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Categories: Science & Nature |  Entertainment & Arts | 
Tags: Astronomy |  Space craft |  Celebrities | 
Places: Americas |  North America |  United States |  South |  Southeast US |  Kentucky | 

NASA, PBS marking 40 years since Voyager spacecraft launches

seattletimes.com

NASA, PBS marking 40 years since Voyager spacecraft launches

- CAPE CANAVERAL, Fla. (AP) — Forty years after blasting off, Earth’s most distant ambassadors — the twin Voyager spacecraft — are carrying sounds and music of our planet ever deeper into the cosmos. Think of them as messages in bottles meant for anyone — or anything — out there. This Sunday marks the 40th anniversary of NASA’s launch of Voyager 2, now almost 11 billion miles distant
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Categories: Science & Nature | 
Tags: Astronomy |  Space craft | 
Places: Americas |  North America |  United States |  West |  Pacific |  Washington | 

Why astronauts are eating Blue Bell instead of freeze-dried ice cream

chron.com

Why astronauts are eating Blue Bell instead of freeze-dried ice cream

- Updated 9:50 pm, Thursday, August 17, 2017 Astronauts aboard the International Space Station are now chowing down on Texas' favorite creamy dessert. The SpaceX Dragon capsule recently delivered 6,400 pounds of cargo for crew members, including lab equipment, supplies and 30 individual cups of Blue Bell ice cream. Astronauts have had the luxury of eating ice cream in the past, but room inside the ISS freezer has traditionally been precious real estate
Read More ...

Categories: Science & Nature |  Travel & Recreation | 
Tags: Astronomy |  Food and Drinks |  Cooking |  Desserts |  Outer space |  Astronauts |  Ice Creams | 
Places: Americas |  North America |  United States | 

The Sun's Corona, A Fiery Halo, Is Still a Mystery to Scientists

space.com

The Sun's Corona, A Fiery Halo, Is Still a Mystery to Scientists

- Paul Sutter is an astrophysicist at The Ohio State University and the chief scientist at COSI science center. Sutter leads science-themed tours around the world at AstroTouring.com. Sutter contributed this article to . There are many things we don't understand in this universe — and some of those things sit right in our own backyard. Not our literal backyard, of course, but in one case, at the very heart of our solar system: the sun itself
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Categories: Science & Nature | 
Tags: Astronomy |  Scientists |  Outer space | 
Places: Americas |  North America |  United States |  West |  Pacific |  California |  South |  Inland Empire |  Riverside | 

Sun’aq wins grant to study invasive species’ effect on subsistence resources

alaskapublic.org

Sun’aq wins grant to study invasive species’ effect on subsistence resources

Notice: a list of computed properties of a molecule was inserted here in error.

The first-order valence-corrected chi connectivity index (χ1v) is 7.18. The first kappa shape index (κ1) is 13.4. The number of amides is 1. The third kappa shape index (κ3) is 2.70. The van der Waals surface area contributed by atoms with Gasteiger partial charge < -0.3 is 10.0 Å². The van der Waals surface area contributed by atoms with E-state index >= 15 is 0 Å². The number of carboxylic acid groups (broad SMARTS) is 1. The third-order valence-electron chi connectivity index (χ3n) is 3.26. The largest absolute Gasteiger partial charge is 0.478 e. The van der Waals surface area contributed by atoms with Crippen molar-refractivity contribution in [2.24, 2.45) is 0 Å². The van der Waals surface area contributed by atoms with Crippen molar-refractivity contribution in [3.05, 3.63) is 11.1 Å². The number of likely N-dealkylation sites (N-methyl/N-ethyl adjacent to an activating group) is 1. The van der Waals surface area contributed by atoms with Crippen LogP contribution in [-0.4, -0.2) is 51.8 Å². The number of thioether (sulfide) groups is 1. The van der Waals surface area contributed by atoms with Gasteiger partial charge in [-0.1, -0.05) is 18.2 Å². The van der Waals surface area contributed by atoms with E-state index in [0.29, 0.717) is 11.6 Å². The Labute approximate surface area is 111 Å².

- What kind of threat do invasive crayfish in Alaska pose to subsistence resources? That’s a question the Sun’aq Tribe won a grant to study. The award was announced Tuesday. Tribal biologist Kelly Krueger said Sun’aq applied for a Tribal Wildlife grant through the U.S. Fish and Wildlife Service about a year ago. Now, the group will get almost $200,000 in funds as part of a continued effort to study crayfish in the Buskin River watershed
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Categories: Science & Nature | 
Tags: Astronomy |  Solar System |  Sun | 
Places: Americas |  North America |  United States |  West |  Pacific |  Alaska | 

Spacewalking cosmonauts release 3-D-printed satellite

chicagotribune.com

Spacewalking cosmonauts release 3-D-printed satellite

- Spacewalking cosmonauts set free the world's first satellite made almost entirely with a 3-D printer on Thursday. In total, Russians Fyodor Yurchikhin and Sergey Ryazanskiy ended up releasing five nanosatellites by hand. One by one, the tiny craft — no more than 1 to 2 feet in size — tumbled safely away from the International Space Station. The exterior casing of the first one tossed overboard was made with a 3-D printer
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Categories: Science & Nature | 
Tags: Astronomy |  Astronomers |  Outer space |  Astronauts | 
Places: United States | 

Solar eclipse 2017: Watch satellites track moon's shadow across the U.S

al.com

Solar eclipse 2017: Watch satellites track moon's shadow across the U.S

- Worried the weather won't cooperate to see the Great American Eclipse next week? NOAA said its new, high-tech weather satellite, GOES-16, will track the moon's shadow as it crosses the U.S. from Oregon to South Carolina on Aug. 21. NOAA said it would release the images as soon as they were available. NOAA released some guidelines on when images could be available